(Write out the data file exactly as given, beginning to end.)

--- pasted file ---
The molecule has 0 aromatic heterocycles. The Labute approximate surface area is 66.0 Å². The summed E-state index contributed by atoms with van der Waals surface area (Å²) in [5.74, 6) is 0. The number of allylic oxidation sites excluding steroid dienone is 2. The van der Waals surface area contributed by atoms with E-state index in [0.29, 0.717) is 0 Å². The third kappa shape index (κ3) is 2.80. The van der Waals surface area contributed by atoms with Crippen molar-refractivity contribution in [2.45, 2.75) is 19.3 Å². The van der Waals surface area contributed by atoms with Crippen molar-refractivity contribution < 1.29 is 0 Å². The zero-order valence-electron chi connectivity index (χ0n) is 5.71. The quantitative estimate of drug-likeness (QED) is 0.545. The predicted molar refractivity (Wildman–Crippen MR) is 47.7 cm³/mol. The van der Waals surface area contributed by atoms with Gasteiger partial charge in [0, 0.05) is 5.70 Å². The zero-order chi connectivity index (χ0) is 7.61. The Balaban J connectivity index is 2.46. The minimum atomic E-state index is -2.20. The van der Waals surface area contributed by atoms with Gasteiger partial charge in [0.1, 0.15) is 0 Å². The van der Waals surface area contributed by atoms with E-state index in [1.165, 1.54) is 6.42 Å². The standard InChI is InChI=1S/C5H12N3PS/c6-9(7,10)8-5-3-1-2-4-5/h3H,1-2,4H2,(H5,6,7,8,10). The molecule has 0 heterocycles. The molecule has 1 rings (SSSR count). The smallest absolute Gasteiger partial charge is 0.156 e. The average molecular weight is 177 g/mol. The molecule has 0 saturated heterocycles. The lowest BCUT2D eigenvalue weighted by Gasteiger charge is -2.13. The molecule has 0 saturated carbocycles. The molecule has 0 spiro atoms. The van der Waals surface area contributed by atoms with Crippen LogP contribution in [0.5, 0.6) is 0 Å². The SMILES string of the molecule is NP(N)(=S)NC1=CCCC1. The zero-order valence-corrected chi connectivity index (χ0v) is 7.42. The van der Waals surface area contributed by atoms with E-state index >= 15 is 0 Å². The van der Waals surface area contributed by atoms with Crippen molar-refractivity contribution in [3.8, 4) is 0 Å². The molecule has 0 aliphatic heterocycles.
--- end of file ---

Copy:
The molecule has 0 aromatic heterocycles. The Labute approximate surface area is 66.0 Å². The summed E-state index contributed by atoms with van der Waals surface area (Å²) in [5.74, 6) is 0. The number of allylic oxidation sites excluding steroid dienone is 2. The van der Waals surface area contributed by atoms with E-state index in [0.29, 0.717) is 0 Å². The third kappa shape index (κ3) is 2.80. The van der Waals surface area contributed by atoms with Crippen molar-refractivity contribution in [2.45, 2.75) is 19.3 Å². The van der Waals surface area contributed by atoms with Crippen molar-refractivity contribution < 1.29 is 0 Å². The zero-order valence-electron chi connectivity index (χ0n) is 5.71. The quantitative estimate of drug-likeness (QED) is 0.545. The predicted molar refractivity (Wildman–Crippen MR) is 47.7 cm³/mol. The van der Waals surface area contributed by atoms with Gasteiger partial charge in [0, 0.05) is 5.70 Å². The zero-order chi connectivity index (χ0) is 7.61. The Balaban J connectivity index is 2.46. The minimum atomic E-state index is -2.20. The van der Waals surface area contributed by atoms with Gasteiger partial charge in [0.1, 0.15) is 0 Å². The van der Waals surface area contributed by atoms with E-state index in [1.165, 1.54) is 6.42 Å². The standard InChI is InChI=1S/C5H12N3PS/c6-9(7,10)8-5-3-1-2-4-5/h3H,1-2,4H2,(H5,6,7,8,10). The molecule has 0 heterocycles. The molecule has 1 rings (SSSR count). The smallest absolute Gasteiger partial charge is 0.156 e. The average molecular weight is 177 g/mol. The molecule has 0 saturated heterocycles. The lowest BCUT2D eigenvalue weighted by Gasteiger charge is -2.13. The molecule has 0 saturated carbocycles. The molecule has 0 spiro atoms. The van der Waals surface area contributed by atoms with Crippen LogP contribution in [0.5, 0.6) is 0 Å². The SMILES string of the molecule is NP(N)(=S)NC1=CCCC1. The zero-order valence-corrected chi connectivity index (χ0v) is 7.42. The van der Waals surface area contributed by atoms with E-state index >= 15 is 0 Å². The van der Waals surface area contributed by atoms with Crippen molar-refractivity contribution in [3.8, 4) is 0 Å². The molecule has 0 aliphatic heterocycles.